if someone can destroy your faith, does that mean you never had faith to begin with? If your faith is so weak and you truly do not believe in what you "think you believe" then of course someone can persuade you to think other wise. If you have a strong faith, no one should be able to "destroy" your faith. Day in day out people criticize me and tell me I'm wrong, do you think I listen to them? If you feel your faith is being destroyed, maybe you should step back and decide what your faith is and how strongly you really believe in it.

  • Forrest
    Feb. 27, 2010 11:07 a.m.

    Bravo, Elder Oaks!

  • Re: @Mark
    Feb. 27, 2010 11:19 a.m.

    Just because someone reject mormonism does not mean they reject christianity. They are not one in the same.

  • Believer
    Feb. 27, 2010 11:19 a.m.

    I grew up in SLC, graduated from the U of U. Had professors who would throw verbal jabs at my faith in the church I believe in. Tell me I persecuted them because I belonged to Utah's major religion.
    Then I moved to the Bible Belt, where I was persecuted for my religion, and unlike my religious leaders, the leaders of the predominant faiths preached against my beliefs, and told my neighbors to not talk to us, or we would posses them.
    Knowledge is power. Learning about religion keeps you from ignorance. Fear holds back intelligence. College of all places should be a place to learn about all beliefs, and scientific theories. Thank you Elder Oaks!

  • RE: Bravo Oaks
    Feb. 27, 2010 11:27 a.m.

    Elder Oaks,"If the glory of God is intelligence" why not use it?
    Christian missionaries must take an intro to Biblical Greek, very helpfull in reading the Greek Septuagint(Apostle Bible). The Book of Moses is extracted from the JST(Inspired version of the Bible)Genesis 1-6,which is totally refuted by the Greek Septuagint. Joseph Smith may not have had access to the Septuagint,but LDS do.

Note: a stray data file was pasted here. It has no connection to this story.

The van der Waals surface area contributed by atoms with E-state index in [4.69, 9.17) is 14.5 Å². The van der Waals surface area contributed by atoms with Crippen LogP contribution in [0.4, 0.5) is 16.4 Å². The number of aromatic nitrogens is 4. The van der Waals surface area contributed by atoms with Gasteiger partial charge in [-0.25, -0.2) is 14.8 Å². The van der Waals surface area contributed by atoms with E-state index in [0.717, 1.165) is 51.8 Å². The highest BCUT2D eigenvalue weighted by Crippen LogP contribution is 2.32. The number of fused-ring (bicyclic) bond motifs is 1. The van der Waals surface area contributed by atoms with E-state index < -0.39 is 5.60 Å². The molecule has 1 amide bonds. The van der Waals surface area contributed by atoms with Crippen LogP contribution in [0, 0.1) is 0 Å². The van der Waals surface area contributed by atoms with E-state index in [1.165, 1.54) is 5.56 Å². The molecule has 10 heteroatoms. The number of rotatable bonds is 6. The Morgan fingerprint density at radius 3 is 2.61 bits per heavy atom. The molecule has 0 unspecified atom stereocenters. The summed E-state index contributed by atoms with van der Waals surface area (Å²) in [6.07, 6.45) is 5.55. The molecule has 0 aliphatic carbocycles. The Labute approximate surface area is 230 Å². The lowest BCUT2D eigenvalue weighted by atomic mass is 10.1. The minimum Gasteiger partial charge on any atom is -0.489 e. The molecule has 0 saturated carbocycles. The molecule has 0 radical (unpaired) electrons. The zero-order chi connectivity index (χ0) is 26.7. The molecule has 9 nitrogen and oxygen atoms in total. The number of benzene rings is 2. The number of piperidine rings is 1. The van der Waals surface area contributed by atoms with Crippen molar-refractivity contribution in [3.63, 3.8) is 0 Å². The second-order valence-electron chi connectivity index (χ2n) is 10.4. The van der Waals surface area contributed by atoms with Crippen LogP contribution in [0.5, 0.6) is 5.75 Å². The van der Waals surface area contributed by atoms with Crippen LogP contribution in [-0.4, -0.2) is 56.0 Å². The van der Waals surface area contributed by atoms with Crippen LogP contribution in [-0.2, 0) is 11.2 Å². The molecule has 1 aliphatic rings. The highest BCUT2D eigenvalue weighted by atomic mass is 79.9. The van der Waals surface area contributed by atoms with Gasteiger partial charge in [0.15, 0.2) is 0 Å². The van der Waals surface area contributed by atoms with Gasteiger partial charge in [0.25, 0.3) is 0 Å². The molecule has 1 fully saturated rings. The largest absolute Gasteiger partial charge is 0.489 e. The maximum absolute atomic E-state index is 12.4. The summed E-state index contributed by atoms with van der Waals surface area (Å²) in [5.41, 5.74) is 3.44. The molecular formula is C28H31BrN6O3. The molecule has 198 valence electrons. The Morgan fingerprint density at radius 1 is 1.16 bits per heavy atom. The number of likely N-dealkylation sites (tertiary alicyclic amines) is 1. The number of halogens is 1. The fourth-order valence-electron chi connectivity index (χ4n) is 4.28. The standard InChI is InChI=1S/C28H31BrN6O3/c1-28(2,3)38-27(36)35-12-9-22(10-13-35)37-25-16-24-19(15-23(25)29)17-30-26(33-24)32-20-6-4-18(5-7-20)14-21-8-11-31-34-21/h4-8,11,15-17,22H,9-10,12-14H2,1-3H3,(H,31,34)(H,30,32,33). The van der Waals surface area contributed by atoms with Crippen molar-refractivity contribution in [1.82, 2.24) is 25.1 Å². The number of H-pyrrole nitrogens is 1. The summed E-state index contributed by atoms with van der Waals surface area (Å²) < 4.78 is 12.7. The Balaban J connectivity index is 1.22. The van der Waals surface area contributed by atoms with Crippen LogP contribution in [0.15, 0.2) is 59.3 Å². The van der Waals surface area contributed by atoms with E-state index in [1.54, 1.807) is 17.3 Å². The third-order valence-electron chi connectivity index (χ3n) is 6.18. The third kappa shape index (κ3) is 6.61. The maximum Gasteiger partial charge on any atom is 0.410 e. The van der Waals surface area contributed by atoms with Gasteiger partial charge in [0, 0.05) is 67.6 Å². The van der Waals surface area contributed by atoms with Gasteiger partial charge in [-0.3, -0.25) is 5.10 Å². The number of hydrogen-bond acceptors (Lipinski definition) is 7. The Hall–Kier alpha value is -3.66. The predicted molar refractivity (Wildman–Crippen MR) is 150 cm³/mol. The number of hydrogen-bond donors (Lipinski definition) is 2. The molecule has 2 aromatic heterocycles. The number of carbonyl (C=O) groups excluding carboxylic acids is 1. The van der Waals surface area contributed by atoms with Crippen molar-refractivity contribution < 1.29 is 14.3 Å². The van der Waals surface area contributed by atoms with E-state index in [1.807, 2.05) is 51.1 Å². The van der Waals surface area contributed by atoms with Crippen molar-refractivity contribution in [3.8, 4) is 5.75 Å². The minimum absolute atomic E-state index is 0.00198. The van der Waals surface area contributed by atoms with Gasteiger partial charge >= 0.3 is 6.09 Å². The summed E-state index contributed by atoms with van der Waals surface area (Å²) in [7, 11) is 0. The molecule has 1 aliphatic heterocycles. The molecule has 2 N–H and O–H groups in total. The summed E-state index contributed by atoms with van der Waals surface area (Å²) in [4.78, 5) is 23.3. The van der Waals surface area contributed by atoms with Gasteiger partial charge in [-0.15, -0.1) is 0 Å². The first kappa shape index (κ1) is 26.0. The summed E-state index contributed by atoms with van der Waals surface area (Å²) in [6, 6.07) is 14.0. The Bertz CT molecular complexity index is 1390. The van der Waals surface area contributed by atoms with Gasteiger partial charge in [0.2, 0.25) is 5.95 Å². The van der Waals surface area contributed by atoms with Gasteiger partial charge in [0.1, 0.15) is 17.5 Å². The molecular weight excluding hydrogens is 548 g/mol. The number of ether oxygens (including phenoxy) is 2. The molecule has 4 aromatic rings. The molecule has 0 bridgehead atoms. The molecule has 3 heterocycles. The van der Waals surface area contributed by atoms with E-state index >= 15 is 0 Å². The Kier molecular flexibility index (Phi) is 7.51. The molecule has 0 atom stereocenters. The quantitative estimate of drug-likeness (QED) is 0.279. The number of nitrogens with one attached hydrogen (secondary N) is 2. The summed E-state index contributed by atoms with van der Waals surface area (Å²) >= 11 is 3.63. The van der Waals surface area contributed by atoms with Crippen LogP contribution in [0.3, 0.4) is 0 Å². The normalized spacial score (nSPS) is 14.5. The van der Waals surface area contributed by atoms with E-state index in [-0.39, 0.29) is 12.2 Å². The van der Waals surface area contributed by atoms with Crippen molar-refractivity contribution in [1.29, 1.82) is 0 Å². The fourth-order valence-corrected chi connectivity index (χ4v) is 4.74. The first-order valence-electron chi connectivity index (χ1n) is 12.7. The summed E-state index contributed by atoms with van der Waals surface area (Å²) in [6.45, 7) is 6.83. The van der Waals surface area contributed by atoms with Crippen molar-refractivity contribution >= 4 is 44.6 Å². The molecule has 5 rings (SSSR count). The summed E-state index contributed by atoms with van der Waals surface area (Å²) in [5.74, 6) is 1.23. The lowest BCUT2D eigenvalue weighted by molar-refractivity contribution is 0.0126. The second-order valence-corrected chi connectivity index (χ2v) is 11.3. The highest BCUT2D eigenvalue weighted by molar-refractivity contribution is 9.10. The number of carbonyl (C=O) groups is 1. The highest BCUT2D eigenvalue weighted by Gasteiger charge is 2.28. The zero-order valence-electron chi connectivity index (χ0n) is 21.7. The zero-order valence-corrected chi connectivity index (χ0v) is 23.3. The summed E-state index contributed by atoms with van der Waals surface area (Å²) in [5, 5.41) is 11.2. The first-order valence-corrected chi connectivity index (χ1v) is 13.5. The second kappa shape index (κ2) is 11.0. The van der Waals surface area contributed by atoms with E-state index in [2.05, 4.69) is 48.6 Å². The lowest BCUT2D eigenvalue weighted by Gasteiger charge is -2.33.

• RE: Poor logic...
    Feb. 27, 2010 11:33 a.m.

    Actually you cannot scientifically disprove that God exists. The burden of proof is on those who claim He does not exist. True science and true religion not only can coexist, but they must. And to think that the amount of science that mankind has discovered is enough to explain everything is not only ignorant but arrogant.

    There is a very strong argument that everything (including all that has been discovered by science) gives evidence to their being a God. It is far too complicated for everything to have happened by mere chance. I believe this is so, and that God uses natural laws to do everything that he does. A miracle is not something that goes against scientific laws, but is something that cannot be explained by our limited knowledge of scientific laws.

  • Anonymous
    Feb. 27, 2010 11:34 a.m.

    The problem with religion in college is that it isn't taught unless students particularly seek out classes about it. Religion has such a huge impact on so many people, and as a result, the world and if we can't understand where people are coming from we will never be able to understand them. It is important to learn about every religion (that's a tall order I know) to know more about our fellow humanbeings.

  • Anonymous
    Feb. 27, 2010 11:42 a.m.

    In 1941, eight German PhDs met to devise the final solution. How's this compared to "Love thy neighbor as thyself?"

  • Easy
    Feb. 27, 2010 12:07 p.m.

    To: Why?

    "What happens when intelligent life is found on other planets in the universe and these beings are of another form other than "men?" If God is an "exalted man" then who is the "God" of these creatures? Just asking"

    The answer to this question is simple.

    Mormons believe that the definition of a soul is the body and spirit combined and that a spirit is formed out of eternal intelligences. God formed the spirits from these intelligences and Mormon scriptures teach that other animals have souls. Can you take this to the next logical step?